A New Chapter In The P2P Saga

A New Chapter In The P2P Saga

 

LAST MONTH, THE RECORDING INDUSTRY ASSOCIATION of America (RIAA) announced it would stop targeting college students who, allegedly, have illegally downloaded music. It’s the latest chapter in a long-running story of an industry trying to come to grips with a technology it can’t control, and higher education is stuck in the middle.

The basic story line is that the internet has fundamentally changed the way music and other media are distributed, and the industry—except for some forward-thinking companies such as Apple and Amazon—hasn’t figured out a way to profit from it. So, rather than adjust to new technology, the RIAA tried to stop it altogether. It shut down the early peer-to-peer sites like Napster, but others quickly sprang up to take their place. Then the association decided to target the source of the most egregious file-sharing: students at colleges and universities.

Despite appearing to back down, the RIAA has merely shifted its focus.

In five years, the RIAA has issued some 35,000 lawsuits against alleged music pirates, many of whom were using their institutions’ high-speed networks.

The group filed suit after suit, and then — not much changed. At some schools, getting caught sharing files got you kicked off the network for a while—a week or maybe the entire semester—while others blocked all P2P applications. Yet the practice continues.

The RIAA turned up the heat at the beginning of 2008 with a flood of more than 800 “pre-settlement litigation” letters to colleges and universities across the country. The letters, which were supposed to be delivered by university administrators, informed students that they would be the targets of copyright infringement lawsuits—unless they stopped the practice and paid a settlement. Students were even encouraged to turn themselves in and pay fines online.

Although critics likened it to extortion, many schools complied and a few students took the bait and paid settlements. At other institutions, such as Duke University, administrators resisted forwarding the letters to students without having evidence that the charges were accurate.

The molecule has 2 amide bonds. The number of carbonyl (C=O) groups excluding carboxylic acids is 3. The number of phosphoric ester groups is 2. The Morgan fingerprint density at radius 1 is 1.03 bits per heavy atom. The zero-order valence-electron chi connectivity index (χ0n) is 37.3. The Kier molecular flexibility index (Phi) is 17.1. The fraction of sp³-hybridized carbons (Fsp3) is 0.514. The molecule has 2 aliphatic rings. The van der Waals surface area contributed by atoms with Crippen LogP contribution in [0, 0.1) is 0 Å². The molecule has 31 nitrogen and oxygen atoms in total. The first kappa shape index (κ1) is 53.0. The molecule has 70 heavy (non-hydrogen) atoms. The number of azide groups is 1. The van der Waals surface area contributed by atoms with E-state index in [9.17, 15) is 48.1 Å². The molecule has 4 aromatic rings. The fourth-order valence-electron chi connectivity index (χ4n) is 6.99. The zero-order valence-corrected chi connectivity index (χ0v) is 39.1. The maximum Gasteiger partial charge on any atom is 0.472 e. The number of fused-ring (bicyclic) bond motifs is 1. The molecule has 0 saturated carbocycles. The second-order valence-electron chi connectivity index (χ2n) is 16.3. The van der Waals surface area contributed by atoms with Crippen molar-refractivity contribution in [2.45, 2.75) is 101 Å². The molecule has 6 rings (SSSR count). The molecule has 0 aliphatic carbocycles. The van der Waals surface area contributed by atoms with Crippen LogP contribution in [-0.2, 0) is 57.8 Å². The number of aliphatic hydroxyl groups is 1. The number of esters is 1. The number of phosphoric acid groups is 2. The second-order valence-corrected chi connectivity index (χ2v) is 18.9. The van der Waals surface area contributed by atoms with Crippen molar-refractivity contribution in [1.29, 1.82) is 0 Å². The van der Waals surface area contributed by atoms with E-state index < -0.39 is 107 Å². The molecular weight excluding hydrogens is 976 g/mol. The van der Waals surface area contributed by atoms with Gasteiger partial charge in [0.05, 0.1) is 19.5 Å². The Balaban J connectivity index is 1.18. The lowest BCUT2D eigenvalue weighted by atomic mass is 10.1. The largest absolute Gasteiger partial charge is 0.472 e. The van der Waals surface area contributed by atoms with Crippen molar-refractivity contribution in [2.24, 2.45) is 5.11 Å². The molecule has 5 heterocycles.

Still, except for a few cases, the RIAA has been largely unable to prosecute the P2P suits. File sharing continues, now joined by movie and video game trading.

Last month the RIAA asked to dismiss its case against a Boston University student after a judge ruled that “making [copyrighted works] available for distribution,” without proof that they were actually distributed, doesn’t establish that copyright infringement occurred.

Then came the announcement that the RIAA would cease its lawsuit campaign.

Call me skeptical, but I don’t believe the RIAA has turned tail and run in defeat. In fact, I think now, more than before, universities need to step up their efforts to curb file sharing. Why? Because, despite appearing to back down, the RIAA has merely shifted its focus. Rather than pursuing individual users, and causing paperwork headaches for colleges and universities, the association has put the onus directly on the internet service providers. The ISPs will be charged with identifying and reporting perpetrators. If the practice persists, the ISP can dial back or even deny service. Whether the ISPs comply or not is another question—no one has suggested who will foot the bill for their efforts—but such a threat is potentially more damaging to institutions that rely so heavily on fast-flowing information.

 

Write to Tim Goral at tgoral@universitybusiness.com.


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